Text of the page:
Friday, September 26, 2008

The Jeans Industrial Complex

I own one pair of jeans. I hate shopping, and until recently I didn't have a lot of money. But I did splurge on the jeans. I went straight to the Gap, where they would have something that fit, that would made me look good, and that would look like it was from the current decade. Whether or not I know what the current decade looks like.

I wear the jeans nearly every day. I wash them once or twice a week.

Yeah, I still haven't gotten around to buying a second pair. Or rather, I did, and my teenage daughter took them. She didn't mean to--they were mixed up in the laundry. So now she's wearing another pair of mid-rise slightly-loose-on-her jeans, bringing her total up to 3. Do you think I want to take her to a store and mess up that?

Also, this amuses me because I have to buy my jeans while she's at school and then hide the bag. Because my daughter disapproves of The Gap. She's concerned (and rightly so) about labor abuse in third world countries. [check out the comments, we have exonerated the Gap, and I am now shopping there guilt free.] Fortunately, she doesn't look at the labels of jeans that just show up in her laundry basket.

Recently I raised all the children's allowances significantly. Now she has to buy her own clothes. She likes clothes, but she's virtuously not shopping. Something to do with the carbon footprint.

I bought a couple t-shirts at Target this week. $6.48 each. I don't know what human suffering that's predicated on. But to solve the problem of clothing myself when I was just out to buy a crockpot was more than I could pass by.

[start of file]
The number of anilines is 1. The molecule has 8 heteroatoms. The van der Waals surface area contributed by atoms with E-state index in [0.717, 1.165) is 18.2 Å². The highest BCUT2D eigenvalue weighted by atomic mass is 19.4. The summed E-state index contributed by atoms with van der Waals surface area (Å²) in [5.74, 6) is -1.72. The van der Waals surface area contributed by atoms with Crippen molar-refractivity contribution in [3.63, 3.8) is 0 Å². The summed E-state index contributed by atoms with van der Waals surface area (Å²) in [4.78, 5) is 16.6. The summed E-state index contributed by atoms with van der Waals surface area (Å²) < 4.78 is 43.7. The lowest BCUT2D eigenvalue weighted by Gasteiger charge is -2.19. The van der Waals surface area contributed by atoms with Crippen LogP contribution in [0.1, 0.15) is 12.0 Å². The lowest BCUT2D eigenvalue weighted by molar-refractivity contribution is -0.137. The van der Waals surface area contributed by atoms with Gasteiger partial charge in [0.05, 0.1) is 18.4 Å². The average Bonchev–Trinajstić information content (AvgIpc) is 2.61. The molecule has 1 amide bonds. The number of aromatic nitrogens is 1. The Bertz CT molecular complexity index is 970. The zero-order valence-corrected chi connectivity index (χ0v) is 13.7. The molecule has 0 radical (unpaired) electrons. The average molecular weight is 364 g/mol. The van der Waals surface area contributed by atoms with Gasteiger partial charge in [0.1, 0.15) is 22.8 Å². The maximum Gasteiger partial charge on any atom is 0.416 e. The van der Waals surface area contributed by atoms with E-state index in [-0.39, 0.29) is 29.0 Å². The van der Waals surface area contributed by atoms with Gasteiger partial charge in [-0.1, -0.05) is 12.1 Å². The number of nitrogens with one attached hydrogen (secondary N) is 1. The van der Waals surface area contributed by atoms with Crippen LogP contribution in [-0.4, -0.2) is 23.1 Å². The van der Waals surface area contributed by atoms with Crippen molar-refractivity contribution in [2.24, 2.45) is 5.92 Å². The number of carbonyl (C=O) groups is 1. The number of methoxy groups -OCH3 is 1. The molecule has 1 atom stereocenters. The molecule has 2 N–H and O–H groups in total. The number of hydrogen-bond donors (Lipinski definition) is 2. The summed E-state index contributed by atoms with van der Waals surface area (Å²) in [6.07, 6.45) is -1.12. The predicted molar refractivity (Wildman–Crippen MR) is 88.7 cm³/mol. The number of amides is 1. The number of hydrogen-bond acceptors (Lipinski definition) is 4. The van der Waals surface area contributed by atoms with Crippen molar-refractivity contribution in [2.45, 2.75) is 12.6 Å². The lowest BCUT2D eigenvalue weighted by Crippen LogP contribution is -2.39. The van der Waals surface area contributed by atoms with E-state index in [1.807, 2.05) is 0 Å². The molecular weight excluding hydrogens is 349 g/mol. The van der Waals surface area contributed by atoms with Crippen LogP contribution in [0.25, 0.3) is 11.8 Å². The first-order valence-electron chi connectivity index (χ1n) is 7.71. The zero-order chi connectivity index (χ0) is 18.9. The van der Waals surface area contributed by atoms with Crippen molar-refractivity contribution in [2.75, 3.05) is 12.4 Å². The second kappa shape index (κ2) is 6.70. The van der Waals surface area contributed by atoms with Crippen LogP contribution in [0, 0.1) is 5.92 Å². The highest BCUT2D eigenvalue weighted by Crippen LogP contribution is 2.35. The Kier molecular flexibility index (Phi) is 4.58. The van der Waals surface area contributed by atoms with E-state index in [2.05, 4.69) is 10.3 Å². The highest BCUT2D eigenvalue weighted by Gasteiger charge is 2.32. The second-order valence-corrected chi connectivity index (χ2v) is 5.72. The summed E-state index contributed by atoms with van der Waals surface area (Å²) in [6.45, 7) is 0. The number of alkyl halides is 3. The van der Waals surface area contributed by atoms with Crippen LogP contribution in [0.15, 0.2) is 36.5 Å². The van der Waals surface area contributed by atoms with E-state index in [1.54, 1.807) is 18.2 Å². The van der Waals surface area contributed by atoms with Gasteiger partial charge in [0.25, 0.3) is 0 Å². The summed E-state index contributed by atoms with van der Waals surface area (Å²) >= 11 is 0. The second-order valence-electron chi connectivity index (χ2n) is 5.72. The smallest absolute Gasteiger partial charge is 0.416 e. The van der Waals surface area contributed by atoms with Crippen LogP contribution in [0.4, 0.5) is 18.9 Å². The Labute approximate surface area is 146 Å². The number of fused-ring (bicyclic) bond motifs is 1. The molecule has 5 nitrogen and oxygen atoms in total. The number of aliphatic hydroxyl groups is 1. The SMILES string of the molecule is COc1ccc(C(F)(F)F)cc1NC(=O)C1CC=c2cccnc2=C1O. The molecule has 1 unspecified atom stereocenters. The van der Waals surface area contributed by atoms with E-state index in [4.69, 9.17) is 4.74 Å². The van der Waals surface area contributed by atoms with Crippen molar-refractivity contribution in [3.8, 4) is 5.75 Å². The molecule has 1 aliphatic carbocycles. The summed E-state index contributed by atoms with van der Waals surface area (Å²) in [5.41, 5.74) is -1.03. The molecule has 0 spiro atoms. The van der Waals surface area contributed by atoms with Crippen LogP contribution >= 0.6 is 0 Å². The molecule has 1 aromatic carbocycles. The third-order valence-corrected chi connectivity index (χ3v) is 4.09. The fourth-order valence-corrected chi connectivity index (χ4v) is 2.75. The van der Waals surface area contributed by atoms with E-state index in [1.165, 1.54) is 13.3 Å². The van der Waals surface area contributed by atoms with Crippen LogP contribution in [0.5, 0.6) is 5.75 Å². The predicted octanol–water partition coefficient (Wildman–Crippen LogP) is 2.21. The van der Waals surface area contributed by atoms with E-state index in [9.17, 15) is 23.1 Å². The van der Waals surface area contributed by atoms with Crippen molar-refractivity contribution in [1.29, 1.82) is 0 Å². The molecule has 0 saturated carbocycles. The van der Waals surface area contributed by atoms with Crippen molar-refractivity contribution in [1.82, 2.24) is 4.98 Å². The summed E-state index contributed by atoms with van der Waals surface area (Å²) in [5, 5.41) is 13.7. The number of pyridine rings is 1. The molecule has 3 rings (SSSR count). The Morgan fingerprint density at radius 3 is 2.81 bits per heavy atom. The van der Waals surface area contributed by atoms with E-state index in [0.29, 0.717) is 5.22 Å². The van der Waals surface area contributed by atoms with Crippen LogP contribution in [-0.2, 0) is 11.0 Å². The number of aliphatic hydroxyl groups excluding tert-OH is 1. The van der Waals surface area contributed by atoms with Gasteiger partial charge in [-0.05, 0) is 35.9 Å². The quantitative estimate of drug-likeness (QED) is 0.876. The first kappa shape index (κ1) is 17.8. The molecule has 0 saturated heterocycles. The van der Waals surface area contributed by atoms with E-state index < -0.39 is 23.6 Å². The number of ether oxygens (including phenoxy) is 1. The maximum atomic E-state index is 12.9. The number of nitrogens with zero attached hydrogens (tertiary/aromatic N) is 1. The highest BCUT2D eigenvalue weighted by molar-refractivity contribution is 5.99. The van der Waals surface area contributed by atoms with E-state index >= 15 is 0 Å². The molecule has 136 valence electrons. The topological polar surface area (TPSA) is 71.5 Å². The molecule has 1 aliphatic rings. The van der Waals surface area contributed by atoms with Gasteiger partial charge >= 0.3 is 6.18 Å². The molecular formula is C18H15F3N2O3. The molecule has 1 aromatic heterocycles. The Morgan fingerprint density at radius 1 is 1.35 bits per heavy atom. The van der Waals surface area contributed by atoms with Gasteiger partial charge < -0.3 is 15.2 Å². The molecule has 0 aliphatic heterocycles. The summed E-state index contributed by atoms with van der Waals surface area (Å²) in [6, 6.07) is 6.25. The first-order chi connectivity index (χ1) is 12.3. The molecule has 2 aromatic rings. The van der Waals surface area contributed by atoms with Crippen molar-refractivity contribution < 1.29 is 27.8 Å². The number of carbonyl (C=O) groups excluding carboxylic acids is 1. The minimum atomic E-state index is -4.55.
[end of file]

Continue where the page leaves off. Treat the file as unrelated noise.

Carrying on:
I'm keeping the elastic factories alive during these difficult times with my many, many pairs of elasticwaistband pants.

As an added bonus, my teenage girls REFUSE to even think of stealing my jeans to wear unless there's a Dress Up Day at the Homeschool Co-Op and they decide to go as a fat hobo.

Amy said...

You have me intrigued and hooked to your "new money" life. Keep the posts coming!

TftCarrie said...

From someone who worked for Gap Inc and visited some of the factories they use, you can let your daughter know that Gap has some of the strictest factory standards in the entire fashion industry and spends a lot more money than other companies making sure the factories they use abide by them. Many other companies won't even go into a factory unless Gap has already done business with them.

But the truth is, no matter how hard they try, there is no way for them to control the labor practices of every factory they use. There are just too many. But Gap will continue to get all the bad publicity on the subject because they are high profile.

It's an important thing to be concerned about, but she should direct her concern to a more deserving place.